The Knicks got back one key big man on a day another went down.
Isaiah Hartenstein returned to the Knicks’ starting lineup for Saturday’s 125-109 win against the Miami Heat, during which Julius Randle left with a concerning right shoulder injury.
Hartenstein had missed the previous two games with an injured left Achilles. The 7-footer scored four points and six rebounds in 16 minutes, saying afterward he was on a minutes restriction.
“It feels good, so that’s a great little test,” Hartenstein said.
Hartenstein entered Saturday as a game-time decision and made it through warmups feeling well enough to play.
The 25-year-old has filled in admirably for primary center Mitchell Robinson, who hasn’t played since Dec. 8 due to an ankle injury that required surgery. Hartenstein entered Saturday averaging a career-best 8.5 rebounds per game in 43 appearances, including 17 starts, and has recorded five games with at least 15 boards this month.
“Where you are in the season, virtually every player is dealing with something right now,” Knicks coach Tom Thibodeau said. “But we’re not going to put him in harm’s way. So as long he’s good, he’ll play.”
Hartenstein left in the third quarter of the Knicks’ Jan. 20 win over the Raptors with what the team initially called an ankle injury. The Knicks later listed Hartenstein’s injury as left Achilles tendinopathy.
New York went 2-0 without Hartenstein, with Jericho Sims starting both games.
Randle, meanwhile, was in clear pain after crashing to the Madison Square Garden court on a fourth-quarter drive that ended with a collision with Jaime Jaquez Jr. Randle ran into the locker room with a trainer shortly afterward.
Thibodeau said Randle was still being evaluated after the game, while ESPN reported the two-time All-Star suffered a dislocated shoulder. He was set to undergo an MRI after an X-ray revealed minimal damage, according to the report.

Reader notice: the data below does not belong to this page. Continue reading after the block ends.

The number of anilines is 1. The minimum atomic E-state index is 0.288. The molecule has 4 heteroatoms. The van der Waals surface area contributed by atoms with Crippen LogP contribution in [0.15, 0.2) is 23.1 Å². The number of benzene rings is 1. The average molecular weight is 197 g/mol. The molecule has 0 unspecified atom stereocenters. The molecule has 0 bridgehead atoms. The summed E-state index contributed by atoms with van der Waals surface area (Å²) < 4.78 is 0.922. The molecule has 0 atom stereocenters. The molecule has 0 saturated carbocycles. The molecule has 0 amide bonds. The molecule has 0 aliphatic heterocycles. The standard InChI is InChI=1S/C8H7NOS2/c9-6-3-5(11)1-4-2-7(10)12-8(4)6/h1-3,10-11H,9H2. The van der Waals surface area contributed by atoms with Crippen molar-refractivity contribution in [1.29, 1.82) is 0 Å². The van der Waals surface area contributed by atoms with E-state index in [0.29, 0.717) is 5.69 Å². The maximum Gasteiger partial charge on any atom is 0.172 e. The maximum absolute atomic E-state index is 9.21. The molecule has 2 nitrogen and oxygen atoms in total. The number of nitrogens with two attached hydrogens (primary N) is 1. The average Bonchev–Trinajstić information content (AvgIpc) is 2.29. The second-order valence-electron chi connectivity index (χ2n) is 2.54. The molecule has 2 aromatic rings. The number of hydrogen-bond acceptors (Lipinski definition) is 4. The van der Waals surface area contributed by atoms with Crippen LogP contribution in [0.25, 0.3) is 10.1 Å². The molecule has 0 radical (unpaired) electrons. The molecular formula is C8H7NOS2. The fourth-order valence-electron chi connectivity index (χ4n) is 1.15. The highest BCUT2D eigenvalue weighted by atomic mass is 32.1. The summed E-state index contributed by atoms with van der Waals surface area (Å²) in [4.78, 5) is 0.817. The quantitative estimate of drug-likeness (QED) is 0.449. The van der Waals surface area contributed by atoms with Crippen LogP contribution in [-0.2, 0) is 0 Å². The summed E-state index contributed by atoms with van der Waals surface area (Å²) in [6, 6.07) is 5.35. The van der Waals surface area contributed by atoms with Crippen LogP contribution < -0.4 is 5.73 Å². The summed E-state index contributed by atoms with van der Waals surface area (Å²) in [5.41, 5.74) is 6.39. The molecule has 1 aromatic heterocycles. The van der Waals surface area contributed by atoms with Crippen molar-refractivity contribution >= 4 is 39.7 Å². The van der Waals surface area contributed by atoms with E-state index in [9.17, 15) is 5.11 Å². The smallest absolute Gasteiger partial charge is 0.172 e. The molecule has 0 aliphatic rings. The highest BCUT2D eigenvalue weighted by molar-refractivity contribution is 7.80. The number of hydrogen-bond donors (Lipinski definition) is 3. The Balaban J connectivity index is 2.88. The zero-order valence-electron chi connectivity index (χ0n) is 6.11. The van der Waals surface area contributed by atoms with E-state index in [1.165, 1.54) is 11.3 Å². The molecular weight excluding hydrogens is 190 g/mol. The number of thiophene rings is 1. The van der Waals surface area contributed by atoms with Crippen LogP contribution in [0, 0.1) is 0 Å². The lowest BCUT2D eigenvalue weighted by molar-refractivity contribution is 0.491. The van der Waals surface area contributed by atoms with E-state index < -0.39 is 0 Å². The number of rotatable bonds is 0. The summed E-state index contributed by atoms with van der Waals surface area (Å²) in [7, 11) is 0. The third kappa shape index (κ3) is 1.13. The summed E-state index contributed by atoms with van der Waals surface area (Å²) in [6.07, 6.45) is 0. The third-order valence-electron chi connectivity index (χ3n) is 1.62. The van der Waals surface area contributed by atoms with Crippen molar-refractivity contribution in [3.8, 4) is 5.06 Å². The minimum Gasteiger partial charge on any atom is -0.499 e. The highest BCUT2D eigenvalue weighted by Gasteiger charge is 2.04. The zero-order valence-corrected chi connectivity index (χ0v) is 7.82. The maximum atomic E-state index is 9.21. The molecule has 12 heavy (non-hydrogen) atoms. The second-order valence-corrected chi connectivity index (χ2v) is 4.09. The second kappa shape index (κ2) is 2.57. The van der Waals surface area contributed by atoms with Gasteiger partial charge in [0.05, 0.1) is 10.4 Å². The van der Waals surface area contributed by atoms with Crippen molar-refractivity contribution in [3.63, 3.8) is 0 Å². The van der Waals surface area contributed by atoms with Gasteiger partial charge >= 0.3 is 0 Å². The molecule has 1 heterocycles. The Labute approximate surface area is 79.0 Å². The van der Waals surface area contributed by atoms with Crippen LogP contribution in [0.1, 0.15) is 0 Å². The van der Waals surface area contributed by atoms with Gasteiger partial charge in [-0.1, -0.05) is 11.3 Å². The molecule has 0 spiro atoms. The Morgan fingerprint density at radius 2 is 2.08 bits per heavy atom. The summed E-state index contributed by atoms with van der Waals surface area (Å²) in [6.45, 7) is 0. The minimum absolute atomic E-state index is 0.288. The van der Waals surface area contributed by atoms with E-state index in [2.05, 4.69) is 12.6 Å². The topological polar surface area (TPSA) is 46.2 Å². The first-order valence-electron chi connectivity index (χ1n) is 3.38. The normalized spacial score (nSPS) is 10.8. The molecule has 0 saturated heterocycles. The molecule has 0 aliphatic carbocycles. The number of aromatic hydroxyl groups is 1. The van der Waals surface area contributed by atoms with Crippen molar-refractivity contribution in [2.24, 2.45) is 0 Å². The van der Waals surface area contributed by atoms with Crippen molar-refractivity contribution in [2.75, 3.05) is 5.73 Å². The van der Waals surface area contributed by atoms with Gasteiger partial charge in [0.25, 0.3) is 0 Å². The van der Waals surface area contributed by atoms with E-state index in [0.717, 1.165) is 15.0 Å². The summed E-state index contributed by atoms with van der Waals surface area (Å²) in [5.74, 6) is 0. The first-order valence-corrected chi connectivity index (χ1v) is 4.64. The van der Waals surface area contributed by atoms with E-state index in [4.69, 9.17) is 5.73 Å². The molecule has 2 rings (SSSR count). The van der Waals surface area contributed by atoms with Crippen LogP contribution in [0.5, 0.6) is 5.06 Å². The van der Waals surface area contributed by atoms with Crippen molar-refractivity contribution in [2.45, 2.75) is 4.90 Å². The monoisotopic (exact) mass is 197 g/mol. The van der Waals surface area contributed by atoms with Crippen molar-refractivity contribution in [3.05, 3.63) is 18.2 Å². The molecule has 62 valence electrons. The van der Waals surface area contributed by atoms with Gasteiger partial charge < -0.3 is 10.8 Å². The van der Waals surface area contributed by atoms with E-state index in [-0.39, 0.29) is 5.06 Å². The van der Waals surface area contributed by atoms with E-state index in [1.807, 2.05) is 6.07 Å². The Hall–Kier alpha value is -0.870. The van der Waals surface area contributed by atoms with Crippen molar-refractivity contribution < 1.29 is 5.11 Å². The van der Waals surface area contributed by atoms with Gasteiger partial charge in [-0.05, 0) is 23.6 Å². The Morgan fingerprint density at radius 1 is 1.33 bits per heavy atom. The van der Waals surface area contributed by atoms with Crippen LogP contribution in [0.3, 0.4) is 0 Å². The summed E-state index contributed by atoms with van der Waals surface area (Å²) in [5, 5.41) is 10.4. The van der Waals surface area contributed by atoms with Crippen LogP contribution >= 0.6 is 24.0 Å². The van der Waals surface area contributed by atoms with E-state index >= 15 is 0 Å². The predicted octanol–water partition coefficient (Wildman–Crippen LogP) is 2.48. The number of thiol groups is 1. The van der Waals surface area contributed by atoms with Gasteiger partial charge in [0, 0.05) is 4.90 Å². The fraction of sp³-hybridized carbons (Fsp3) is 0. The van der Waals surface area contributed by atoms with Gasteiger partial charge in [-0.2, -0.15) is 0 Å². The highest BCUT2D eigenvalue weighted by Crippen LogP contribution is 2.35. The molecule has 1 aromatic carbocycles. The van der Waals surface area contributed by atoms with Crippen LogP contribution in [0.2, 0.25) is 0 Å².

Before the game, Thibodeau said Robinson is “doing a little bit more” in his rehab every day but had not been re-evaluated.
“He’s lifting,” Thibodeau said. “He looks like, I don’t know, bodybuilding. Whatever it is that he can do, and it’s a step-by-step progression. So he’ll be in the pool, he’ll be on the bike and then eventually get to be where he can shoot.”
Thibodeau continued, “He’s shooting a little bit, shooting out of the chair at this point. Just following protocols and getting treatments. He’s been great. He’s in great spirits. So we’re encouraged. Everything’s positive so far. Just let him go through it, and then when he’s ready, he’s ready.”
The Knicks were denied a Disabled Player Exception for Robinson, indicating a belief by the NBA and doctors that the 7-footer will be able to return this season.
Originally a first-round pick by the Heat, the 6-8 Achiuwa played at least 21 minutes and recorded at least nine rebounds in each of the last three games.
“I think each experience teaches you something,” Thibodeau said of the 24-year-old Achiuwa. “He probably benefited from coming in with Miami and then going to Toronto. Those are two really good experiences for him.
“The more you go through things, the more you learn,” the coach continued. “And I think he’s adapted quickly and we’re still getting to know him. I thought the last couple games, he played really hard and really well. Just fit in and bring energy to the game.”